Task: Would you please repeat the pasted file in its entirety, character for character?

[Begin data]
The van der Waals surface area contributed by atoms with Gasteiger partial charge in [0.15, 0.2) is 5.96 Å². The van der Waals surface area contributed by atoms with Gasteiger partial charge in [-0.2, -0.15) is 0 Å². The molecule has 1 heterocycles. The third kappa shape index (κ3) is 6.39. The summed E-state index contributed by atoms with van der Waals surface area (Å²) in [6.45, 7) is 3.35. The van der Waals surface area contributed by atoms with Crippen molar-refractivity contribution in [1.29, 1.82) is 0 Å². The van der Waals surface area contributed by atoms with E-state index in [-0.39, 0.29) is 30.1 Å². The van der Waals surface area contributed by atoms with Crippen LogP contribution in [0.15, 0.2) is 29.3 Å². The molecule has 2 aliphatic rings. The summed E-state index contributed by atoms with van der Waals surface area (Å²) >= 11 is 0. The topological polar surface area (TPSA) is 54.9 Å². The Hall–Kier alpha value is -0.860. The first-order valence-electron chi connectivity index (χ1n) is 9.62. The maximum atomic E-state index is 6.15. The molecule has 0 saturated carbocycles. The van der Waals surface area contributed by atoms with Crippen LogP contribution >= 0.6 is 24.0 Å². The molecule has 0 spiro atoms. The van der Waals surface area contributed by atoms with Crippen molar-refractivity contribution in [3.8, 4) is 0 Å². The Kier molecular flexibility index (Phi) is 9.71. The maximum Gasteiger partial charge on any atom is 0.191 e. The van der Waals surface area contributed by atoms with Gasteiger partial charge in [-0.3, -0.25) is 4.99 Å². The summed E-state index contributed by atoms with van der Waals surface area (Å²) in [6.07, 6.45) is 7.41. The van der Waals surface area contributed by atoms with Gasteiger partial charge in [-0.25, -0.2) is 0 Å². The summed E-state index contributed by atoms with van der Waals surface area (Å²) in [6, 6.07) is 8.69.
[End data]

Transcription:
The van der Waals surface area contributed by atoms with Gasteiger partial charge in [0.15, 0.2) is 5.96 Å². The van der Waals surface area contributed by atoms with Gasteiger partial charge in [-0.2, -0.15) is 0 Å². The molecule has 1 heterocycles. The third kappa shape index (κ3) is 6.39. The summed E-state index contributed by atoms with van der Waals surface area (Å²) in [6.45, 7) is 3.35. The van der Waals surface area contributed by atoms with Crippen molar-refractivity contribution in [1.29, 1.82) is 0 Å². The van der Waals surface area contributed by atoms with E-state index in [-0.39, 0.29) is 30.1 Å². The van der Waals surface area contributed by atoms with Crippen LogP contribution in [0.15, 0.2) is 29.3 Å². The molecule has 2 aliphatic rings. The summed E-state index contributed by atoms with van der Waals surface area (Å²) >= 11 is 0. The topological polar surface area (TPSA) is 54.9 Å². The Hall–Kier alpha value is -0.860. The first-order valence-electron chi connectivity index (χ1n) is 9.62. The maximum atomic E-state index is 6.15. The molecule has 0 saturated carbocycles. The van der Waals surface area contributed by atoms with Crippen LogP contribution >= 0.6 is 24.0 Å². The molecule has 0 spiro atoms. The van der Waals surface area contributed by atoms with Crippen molar-refractivity contribution in [3.8, 4) is 0 Å². The Kier molecular flexibility index (Phi) is 9.71. The maximum Gasteiger partial charge on any atom is 0.191 e. The van der Waals surface area contributed by atoms with Gasteiger partial charge in [-0.3, -0.25) is 4.99 Å². The summed E-state index contributed by atoms with van der Waals surface area (Å²) in [6.07, 6.45) is 7.41. The van der Waals surface area contributed by atoms with Gasteiger partial charge in [-0.25, -0.2) is 0 Å². The summed E-state index contributed by atoms with van der Waals surface area (Å²) in [6, 6.07) is 8.69.